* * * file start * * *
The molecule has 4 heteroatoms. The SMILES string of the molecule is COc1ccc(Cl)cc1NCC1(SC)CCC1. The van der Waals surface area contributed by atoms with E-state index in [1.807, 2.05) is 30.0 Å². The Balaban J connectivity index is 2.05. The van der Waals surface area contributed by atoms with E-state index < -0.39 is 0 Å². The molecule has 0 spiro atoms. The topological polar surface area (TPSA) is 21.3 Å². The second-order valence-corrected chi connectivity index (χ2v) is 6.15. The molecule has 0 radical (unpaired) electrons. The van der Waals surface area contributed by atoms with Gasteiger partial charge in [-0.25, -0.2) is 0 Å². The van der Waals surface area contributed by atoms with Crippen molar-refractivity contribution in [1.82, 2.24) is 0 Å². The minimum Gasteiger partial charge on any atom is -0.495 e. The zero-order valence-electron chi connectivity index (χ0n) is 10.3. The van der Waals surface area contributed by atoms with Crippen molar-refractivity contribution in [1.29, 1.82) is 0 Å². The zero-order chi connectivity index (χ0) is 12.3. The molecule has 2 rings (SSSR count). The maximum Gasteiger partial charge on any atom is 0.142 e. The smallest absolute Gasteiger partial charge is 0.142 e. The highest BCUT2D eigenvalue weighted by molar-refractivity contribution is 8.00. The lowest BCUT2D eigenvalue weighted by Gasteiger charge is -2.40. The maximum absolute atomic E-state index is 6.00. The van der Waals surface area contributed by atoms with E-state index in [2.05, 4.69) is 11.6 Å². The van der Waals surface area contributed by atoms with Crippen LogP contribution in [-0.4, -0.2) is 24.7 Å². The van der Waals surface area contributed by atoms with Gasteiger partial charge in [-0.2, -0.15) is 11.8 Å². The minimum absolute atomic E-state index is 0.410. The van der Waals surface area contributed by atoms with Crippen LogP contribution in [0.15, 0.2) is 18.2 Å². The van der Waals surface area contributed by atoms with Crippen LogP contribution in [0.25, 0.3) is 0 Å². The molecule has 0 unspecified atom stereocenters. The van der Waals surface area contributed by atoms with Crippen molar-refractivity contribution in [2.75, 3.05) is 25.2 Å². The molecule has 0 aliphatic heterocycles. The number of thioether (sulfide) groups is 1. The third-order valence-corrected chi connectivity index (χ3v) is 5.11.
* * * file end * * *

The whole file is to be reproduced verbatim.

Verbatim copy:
The molecule has 4 heteroatoms. The SMILES string of the molecule is COc1ccc(Cl)cc1NCC1(SC)CCC1. The van der Waals surface area contributed by atoms with E-state index in [1.807, 2.05) is 30.0 Å². The Balaban J connectivity index is 2.05. The van der Waals surface area contributed by atoms with E-state index < -0.39 is 0 Å². The molecule has 0 spiro atoms. The topological polar surface area (TPSA) is 21.3 Å². The second-order valence-corrected chi connectivity index (χ2v) is 6.15. The molecule has 0 radical (unpaired) electrons. The van der Waals surface area contributed by atoms with Gasteiger partial charge in [-0.25, -0.2) is 0 Å². The van der Waals surface area contributed by atoms with Crippen molar-refractivity contribution in [1.82, 2.24) is 0 Å². The minimum Gasteiger partial charge on any atom is -0.495 e. The zero-order valence-electron chi connectivity index (χ0n) is 10.3. The van der Waals surface area contributed by atoms with Crippen molar-refractivity contribution in [1.29, 1.82) is 0 Å². The zero-order chi connectivity index (χ0) is 12.3. The molecule has 2 rings (SSSR count). The maximum Gasteiger partial charge on any atom is 0.142 e. The smallest absolute Gasteiger partial charge is 0.142 e. The highest BCUT2D eigenvalue weighted by molar-refractivity contribution is 8.00. The lowest BCUT2D eigenvalue weighted by Gasteiger charge is -2.40. The maximum absolute atomic E-state index is 6.00. The van der Waals surface area contributed by atoms with E-state index in [2.05, 4.69) is 11.6 Å². The van der Waals surface area contributed by atoms with Crippen LogP contribution in [-0.4, -0.2) is 24.7 Å². The van der Waals surface area contributed by atoms with Gasteiger partial charge in [-0.2, -0.15) is 11.8 Å². The minimum absolute atomic E-state index is 0.410. The van der Waals surface area contributed by atoms with Crippen LogP contribution in [0.15, 0.2) is 18.2 Å². The van der Waals surface area contributed by atoms with Crippen LogP contribution in [0.25, 0.3) is 0 Å². The molecule has 0 unspecified atom stereocenters. The van der Waals surface area contributed by atoms with Crippen molar-refractivity contribution in [2.75, 3.05) is 25.2 Å². The molecule has 0 aliphatic heterocycles. The number of thioether (sulfide) groups is 1. The third-order valence-corrected chi connectivity index (χ3v) is 5.11.